Yoshimitsu Yamada was born in Tokyo, Japan in 1938, entered Aikikai Hombu Dojo as an uchi-deshi in 1956 and was dispatched to New York to aid the development of Aikido in the United States in 1964, the year that I was born.

I last saw him in 2011 in Honolulu, Hawaii, at the 50th anniversary celebration of Aikido Founder Morihei Ueshiba’s 1961 visit to Hawaii. He didn’t remember me then, but we had met previously at the New York Aikikai in 1982. Of course, he had no idea who I was then, either, but I had wandered into the New York Aikikai to ask about going to Japan to study Aikido at Aikikai Hombu Dojo. I was eighteen years old when I went to Hombu with him that fall, the same age that Yoshimitsu Yamada was when he began studying Aikido.

At the time I had been studying Aikido with Frank Hreha and Mitsugi Saotome of the Aikido Schools of Ueshiba, with whom he had been having an ongoing, and sometimes acrimonious, dispute. I was blissfully unaware of the background drama, and he never mentioned it, instead offering to take me to Japan with him on his next trip. Despite having met me scant minutes before, he immediately set me up with his travel agent, who arranged a visa with Yamada Sensei’s mother as my guarantor.

When we got to Japan he set me up with a room in a small Minshuku (a boarding house) in Wakamatsu-cho, and then took me to help get enrolled at the dojo. After which….I didn’t see him for many years. I eventually returned to the United States, and continued to train with Mitsugi Saotome and ASU – but I will always remember his kindness to an unknown fifth-kyu walking in off the street with extreme gratitude.

This is the first part of an interview that originally appeared in the April 2009 issue of Gekkan Hiden (月刊秘伝 / “Secret Teachings Monthly”), a well known martial arts magazine in Japan.

This interview was also published in a collection of interviews with students of the Founder published in Japanese as 開祖の横顔 (“Profiles of the Founder”) in 2009. There was a short introduction to this work in the article “Morihei Ueshiba – Profiles of the Founder“. A number of English translations of interviews from that collection appeared have appeared previously – Nobuyoshi Tamura Sensei (Part 1 | Part 2), Hiroshi Isoyama Sensei (Part 1 | Part 2), Shigenobu Okumura Sensei (Part 1 | Part 2), Nobuyuki Watanabe Sensei (Part 1 | Part 2), and Masatake Fujita Sensei (Part 1 | Part 2).

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Interview with Aikido Shihan Masatake Fujita, Part 2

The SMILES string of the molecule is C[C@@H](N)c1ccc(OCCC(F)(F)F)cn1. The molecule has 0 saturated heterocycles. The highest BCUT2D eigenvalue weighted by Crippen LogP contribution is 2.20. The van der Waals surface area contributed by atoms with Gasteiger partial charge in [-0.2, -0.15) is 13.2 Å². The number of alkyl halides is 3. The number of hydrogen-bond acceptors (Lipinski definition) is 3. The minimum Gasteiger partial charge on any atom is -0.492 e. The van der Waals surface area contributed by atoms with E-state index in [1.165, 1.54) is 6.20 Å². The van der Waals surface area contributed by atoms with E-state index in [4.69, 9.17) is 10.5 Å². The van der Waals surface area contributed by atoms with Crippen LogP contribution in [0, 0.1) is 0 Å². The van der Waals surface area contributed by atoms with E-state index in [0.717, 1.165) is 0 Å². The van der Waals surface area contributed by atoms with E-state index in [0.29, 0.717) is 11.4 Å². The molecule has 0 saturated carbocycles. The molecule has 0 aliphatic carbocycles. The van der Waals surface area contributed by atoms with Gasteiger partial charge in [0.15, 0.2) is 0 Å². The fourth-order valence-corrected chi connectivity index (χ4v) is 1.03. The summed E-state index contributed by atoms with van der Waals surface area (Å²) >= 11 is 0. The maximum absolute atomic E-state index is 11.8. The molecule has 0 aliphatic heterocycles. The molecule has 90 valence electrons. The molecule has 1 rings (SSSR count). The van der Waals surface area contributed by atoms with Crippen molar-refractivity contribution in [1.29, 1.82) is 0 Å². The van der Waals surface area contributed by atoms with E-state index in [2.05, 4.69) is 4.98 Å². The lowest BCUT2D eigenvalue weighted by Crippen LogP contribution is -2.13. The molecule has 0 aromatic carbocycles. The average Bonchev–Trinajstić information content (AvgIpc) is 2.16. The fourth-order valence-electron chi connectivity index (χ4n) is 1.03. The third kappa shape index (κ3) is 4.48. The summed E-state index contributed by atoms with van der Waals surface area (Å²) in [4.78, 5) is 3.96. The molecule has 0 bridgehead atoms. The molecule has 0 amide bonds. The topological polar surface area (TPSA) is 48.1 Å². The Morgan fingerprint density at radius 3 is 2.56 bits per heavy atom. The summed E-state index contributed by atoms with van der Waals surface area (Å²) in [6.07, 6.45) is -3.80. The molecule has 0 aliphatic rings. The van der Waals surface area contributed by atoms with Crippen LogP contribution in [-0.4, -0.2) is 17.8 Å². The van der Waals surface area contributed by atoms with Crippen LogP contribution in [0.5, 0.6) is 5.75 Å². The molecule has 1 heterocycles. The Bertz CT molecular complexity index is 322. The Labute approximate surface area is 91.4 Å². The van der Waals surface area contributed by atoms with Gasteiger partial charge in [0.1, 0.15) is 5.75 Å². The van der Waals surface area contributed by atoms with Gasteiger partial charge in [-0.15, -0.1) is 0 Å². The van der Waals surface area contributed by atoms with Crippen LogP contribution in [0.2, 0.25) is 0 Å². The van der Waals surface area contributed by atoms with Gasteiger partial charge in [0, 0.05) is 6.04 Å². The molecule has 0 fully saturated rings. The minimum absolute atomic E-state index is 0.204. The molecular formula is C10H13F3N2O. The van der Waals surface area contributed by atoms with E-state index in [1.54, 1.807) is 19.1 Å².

Masatake FujitaMasatake Fujita sensei on the cover of the April 2000 Aiki News

Masatake Fujita (藤田昌武) was born in Japanese occupied Manchuria in 1937. Returning to Japan after the war, he enrolled as a student at Aikikai Hombu Dojo – some of that story is told in Part 1 of the interview that is concluded below.

Fujita sensei summarized his technical approach to Aikido in this interview with Aikido Journal:

My “theory,” as you call it, involves certain principles of physical bodily movement that I’ve discovered by studying and thinking about O-Sensei’s techniques and movements. These could apply to any martial art, actually, and are not necessarily unique to aikido. To begin with, the primary purpose of body movement is to prevent yourself from being in a position where you can be thrown, hit, or otherwise successfully attacked. One way to do this is of course to duck or move back to escape, but aikido suggests that “entering” or moving in a bit is also good way to avoid being hit; this is the principle of irimi (lit. “entering with the body”). My “theory” is that the three most important elements in accomplishing this entry are 1) posture, 2) body shifting, and 3) technique, in that order.

An important member of the staff at Aikikai Hombu dojo for many years, as well as the technical director of the National Cultural Aikido Bond of the Netherlands, Fujita sensei was struck down by a brain stroke several years ago and spent a number of years in hospitals and rehabilitation until he passed away on May 28th 2014, at the age of 77.

This is the second part of an interview that originally appeared in the March 2005 issue of Gekkan Hiden (月刊秘伝 / “Secret Teachings Monthly”), a well known martial arts magazine in Japan. You may wish to read Part 1 of this interview before reading this section.

This interview was also published in a collection of interviews with students of the Founder published in Japanese as 開祖の横顔 (“Profiles of the Founder”) in 2009. There was a short introduction to this work in the article “Morihei Ueshiba – Profiles of the Founder“. A number of English translations of interviews from that collection appeared have appeared previously – Nobuyoshi Tamura sensei (Part 1 | Part 2), Hiroshi Isoyama sensei (Part 1 | Part 2), Shigenobu Okumura sensei (Part 1 | Part 2), and Nobuyuki Watanabe (Part 1 | Part 2). Continue reading »